News People Connie Johnson, cancer campaigner, dies surrounded by family

Connie Johnson, cancer campaigner, dies surrounded by family

Connie Johnson
Connie Johnson's life is being celebrated by family, friends and followers. Photo: Facebook
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Connie Johnson, the founder of the Love Your Sister cancer charity, has died.

Her brother Samuel Johnson confirmed that Connie died on Friday evening in a Canberra hospice on the charity’s Facebook page.

Connie was diagnosed with terminal cancer seven years ago.

“It was so beautiful. We laughed, we cried, we sang stupid songs from our childhood to her, which she loved (mostly!). I read her so many village messages, which she relished.”

At the age of 11 Connie was diagnosed with a bone tumour in her leg and a decade later cancer was found in her womb.

She went on to forge a legacy with her actor brother — raising millions of dollars for cancer research.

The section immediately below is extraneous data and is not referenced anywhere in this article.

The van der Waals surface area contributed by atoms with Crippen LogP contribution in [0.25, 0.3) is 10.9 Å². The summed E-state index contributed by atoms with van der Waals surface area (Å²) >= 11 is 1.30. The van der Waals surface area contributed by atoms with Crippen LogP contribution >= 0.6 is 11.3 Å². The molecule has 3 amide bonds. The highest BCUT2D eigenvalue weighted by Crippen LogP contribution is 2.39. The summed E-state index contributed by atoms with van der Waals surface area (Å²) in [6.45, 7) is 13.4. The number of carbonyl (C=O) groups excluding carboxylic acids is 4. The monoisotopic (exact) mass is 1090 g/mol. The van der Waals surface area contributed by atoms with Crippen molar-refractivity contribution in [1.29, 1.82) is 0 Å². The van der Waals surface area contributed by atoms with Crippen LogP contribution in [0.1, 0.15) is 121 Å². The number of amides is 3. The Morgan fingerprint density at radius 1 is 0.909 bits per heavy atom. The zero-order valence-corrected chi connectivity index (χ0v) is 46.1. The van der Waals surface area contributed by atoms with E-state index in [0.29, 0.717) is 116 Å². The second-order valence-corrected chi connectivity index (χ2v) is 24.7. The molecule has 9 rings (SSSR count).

She leaves behind a husband, two sons and a community of people who are determined to eradicate the disease.

We lost Connie today. Or, as she asked me to say, she died of cancer today. It was so beautiful. We laughed, we cried,…

Posted by Love Your Sister on 2017年9月8日

On the day she died Sam again asked all women to check their breasts, saying: “If they can check them on the night that she dies, she’ll be very happy”.

Connie died just hours after being awarded a Medal of the Order of Australia by the Governor-General.

Sam described the honour his sister received as “a perfect rainbow in a dark storm”.

Sam asked that people leave thoughts and memories of Connie on a tribute page titled Love for Connie.

In his own small tribute on the charity’s Facebook page, he wrote:

“Thanks for everything, Connie Cottonsocks. It was my pleasure to be your Sammy Seal.”

In June, Sam posted a photo of himself and his sister to Instagram, writing that “rainbows carry hefty pricetags” and congratulating her for living “a life to be proud of”.

“I’m proud to walk you to the hardest part of the road. The end. The only part of the road in your life that must sadly be travelled alone,” he wrote.

“Stand tall through that savage march, stand big and tall, dear sister, for you have lived a life to be proud of. You’ve loved well, and you’ve been loved well, which is all that really matters in the end, I suspect.”


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